February of this year is when I finally embraced making writing a major part of my day to day existence.  I had been writing my whole life as a fun hobby and for it’s therapeutic implications but it was time to work, to be better, and to change the world.  I told all of my friends, “I’m getting serious about this thing.”  I accepted I was a baby, a student, a beginner and wore that badge proudly.  I needed to learn from the masters, harness the craft, deal with personal anxiety, figure out what my philosophy toward this new monster would be, and most of all, I needed to always try to be better.  My behavior changed in that I started writing and recording ALL the time.  That was six months ago.  Now I get asked the same question constantly, “How is the writing going?”

The short answer – “Great! Fun! I’m grateful to have reassurance that this is indeed what I am most passionate about.  Things are forever changing.  I’m learning so much, exploring everything freely, and dissolving all limitation.  I’m doing it.”

The long answer –

Things are going fantastic!

At first my intention was to sit in the wings and observe.  I’d watch the blogs of J.C. Hutchins, Scott Sigler, Mur Lafferty and all the other influential authors in the podcast novel space.  All the while I’d work on my masterpiece and blow them all out of the water when it was ready.  After a very short while I figured out this was not going to work.  I was sitting in my hobbit hole scribbling but no one was reading it and I wasn’t learning anything about the craft like I wanted.  So I started searching for low-risk ways of exposure.  This is where the 100 word stories podcast came in and GreatHites.  Weekly contests where people voted for fun on the stories and your story was syndicated in a podcast.  It was simple: if people didn’t like your story they didn’t vote for you, done.  No one screamed at you and no one told you it sucked, it was bliss but also not enough to move forward.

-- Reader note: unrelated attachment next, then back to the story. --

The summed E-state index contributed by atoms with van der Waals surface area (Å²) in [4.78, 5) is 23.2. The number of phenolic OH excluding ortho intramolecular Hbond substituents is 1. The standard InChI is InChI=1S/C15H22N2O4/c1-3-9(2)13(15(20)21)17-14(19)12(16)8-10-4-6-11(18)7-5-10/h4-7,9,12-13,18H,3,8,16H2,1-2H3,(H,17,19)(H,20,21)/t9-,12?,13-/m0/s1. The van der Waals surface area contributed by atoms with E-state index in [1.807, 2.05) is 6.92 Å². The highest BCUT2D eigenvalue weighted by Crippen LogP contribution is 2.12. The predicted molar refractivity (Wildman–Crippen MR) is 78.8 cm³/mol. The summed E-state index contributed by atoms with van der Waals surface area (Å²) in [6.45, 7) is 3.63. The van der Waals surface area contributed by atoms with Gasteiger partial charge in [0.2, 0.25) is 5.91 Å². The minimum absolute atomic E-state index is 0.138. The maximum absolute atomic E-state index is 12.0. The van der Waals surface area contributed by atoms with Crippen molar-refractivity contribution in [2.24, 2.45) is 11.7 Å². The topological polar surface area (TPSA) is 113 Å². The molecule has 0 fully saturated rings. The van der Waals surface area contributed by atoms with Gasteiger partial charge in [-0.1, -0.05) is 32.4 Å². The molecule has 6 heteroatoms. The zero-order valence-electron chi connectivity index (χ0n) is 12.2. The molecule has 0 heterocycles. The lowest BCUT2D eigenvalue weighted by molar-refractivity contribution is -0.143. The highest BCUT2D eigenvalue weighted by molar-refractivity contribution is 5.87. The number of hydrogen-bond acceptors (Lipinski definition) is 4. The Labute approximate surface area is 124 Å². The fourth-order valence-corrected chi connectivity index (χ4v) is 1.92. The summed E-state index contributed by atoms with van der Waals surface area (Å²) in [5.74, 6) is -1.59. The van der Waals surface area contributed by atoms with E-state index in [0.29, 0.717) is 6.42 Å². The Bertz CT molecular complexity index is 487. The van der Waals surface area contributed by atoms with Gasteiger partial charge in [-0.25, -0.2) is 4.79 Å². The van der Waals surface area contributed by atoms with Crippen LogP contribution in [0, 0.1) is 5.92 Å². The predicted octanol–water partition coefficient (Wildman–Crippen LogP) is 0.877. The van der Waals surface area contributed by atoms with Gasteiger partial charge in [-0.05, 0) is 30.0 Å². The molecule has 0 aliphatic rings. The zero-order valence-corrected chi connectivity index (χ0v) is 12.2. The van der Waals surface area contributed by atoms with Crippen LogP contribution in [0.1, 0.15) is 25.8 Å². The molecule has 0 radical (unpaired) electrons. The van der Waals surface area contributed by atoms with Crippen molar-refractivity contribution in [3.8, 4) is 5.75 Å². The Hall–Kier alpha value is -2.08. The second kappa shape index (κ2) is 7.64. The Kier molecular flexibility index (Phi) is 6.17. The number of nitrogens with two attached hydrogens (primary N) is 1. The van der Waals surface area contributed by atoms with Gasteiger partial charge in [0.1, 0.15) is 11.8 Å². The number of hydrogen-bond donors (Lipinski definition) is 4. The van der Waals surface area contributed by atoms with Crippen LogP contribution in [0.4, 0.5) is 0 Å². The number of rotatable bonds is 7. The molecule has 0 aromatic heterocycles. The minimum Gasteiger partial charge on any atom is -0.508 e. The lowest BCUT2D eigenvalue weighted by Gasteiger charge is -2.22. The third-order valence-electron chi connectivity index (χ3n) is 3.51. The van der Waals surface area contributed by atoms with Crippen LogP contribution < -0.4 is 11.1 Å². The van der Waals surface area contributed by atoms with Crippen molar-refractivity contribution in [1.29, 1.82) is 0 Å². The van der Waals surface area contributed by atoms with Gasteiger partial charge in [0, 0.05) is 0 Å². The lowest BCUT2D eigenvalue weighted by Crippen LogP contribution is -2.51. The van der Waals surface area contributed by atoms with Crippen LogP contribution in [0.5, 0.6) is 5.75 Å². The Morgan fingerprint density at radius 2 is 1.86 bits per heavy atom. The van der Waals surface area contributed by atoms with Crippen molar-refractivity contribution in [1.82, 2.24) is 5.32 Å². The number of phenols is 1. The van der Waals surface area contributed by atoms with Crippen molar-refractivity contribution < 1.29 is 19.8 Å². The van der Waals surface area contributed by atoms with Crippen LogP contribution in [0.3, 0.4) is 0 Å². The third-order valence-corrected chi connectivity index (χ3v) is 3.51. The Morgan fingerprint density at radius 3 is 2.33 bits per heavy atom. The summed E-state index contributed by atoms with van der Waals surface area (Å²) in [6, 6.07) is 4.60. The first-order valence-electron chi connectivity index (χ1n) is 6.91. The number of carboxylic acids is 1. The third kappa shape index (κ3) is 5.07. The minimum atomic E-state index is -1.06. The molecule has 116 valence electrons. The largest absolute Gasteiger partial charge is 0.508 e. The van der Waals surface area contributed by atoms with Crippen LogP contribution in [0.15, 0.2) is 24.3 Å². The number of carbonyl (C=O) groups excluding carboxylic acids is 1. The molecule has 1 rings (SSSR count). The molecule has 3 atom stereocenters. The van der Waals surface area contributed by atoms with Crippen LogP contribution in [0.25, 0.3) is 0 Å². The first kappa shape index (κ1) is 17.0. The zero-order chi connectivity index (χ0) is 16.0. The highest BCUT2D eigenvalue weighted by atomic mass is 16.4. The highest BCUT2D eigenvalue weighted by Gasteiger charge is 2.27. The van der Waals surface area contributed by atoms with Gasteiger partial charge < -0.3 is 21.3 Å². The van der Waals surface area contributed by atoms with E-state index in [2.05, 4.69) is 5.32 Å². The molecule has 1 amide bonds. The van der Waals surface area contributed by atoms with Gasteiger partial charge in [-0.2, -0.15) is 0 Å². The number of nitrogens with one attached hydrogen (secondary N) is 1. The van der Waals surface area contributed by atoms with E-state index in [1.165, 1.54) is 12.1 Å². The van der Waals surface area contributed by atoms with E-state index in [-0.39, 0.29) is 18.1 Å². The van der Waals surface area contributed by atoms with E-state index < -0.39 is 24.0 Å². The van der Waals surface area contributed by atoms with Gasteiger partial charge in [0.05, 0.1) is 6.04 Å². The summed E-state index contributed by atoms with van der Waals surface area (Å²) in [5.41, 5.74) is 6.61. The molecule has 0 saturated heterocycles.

I did that for a while and I started to educate myself more about the writing industry.  I subscribed to Writer’s Digest and every podcast I could find about getting better at this writing thing.

So that is where it started and things evolved way faster than I thought from there.

So, where are we now?

I think an itemized list will be more effective than a long hunk of wordy prose.

  • I write for the 100 word stories podcast every week.  Those are the 100 word stories you see posted here all the time.
  • I got into my first REAL writing group that Justin Lowmaster (SpaceTurtle) got me into.  They are a wonderful group of folks and I love interacting with people who nerd out about this stuff as much as I do.
  • Give Blood and Thanks is officially a podcast now and is in itunes and all that.  It will hit 17,000 words very soon and be in official novella territory.
  • I plunged headfirst into the social media space to rub shoulders and learn from these people I thought I would covet forever.  They are all supportive and great.  I have Twitter and Facebook for now.
  • I have a ton of ideas I’m working on and new ones crop up constantly.  I have enough material right now to be locked in a room for about four years and write a few books.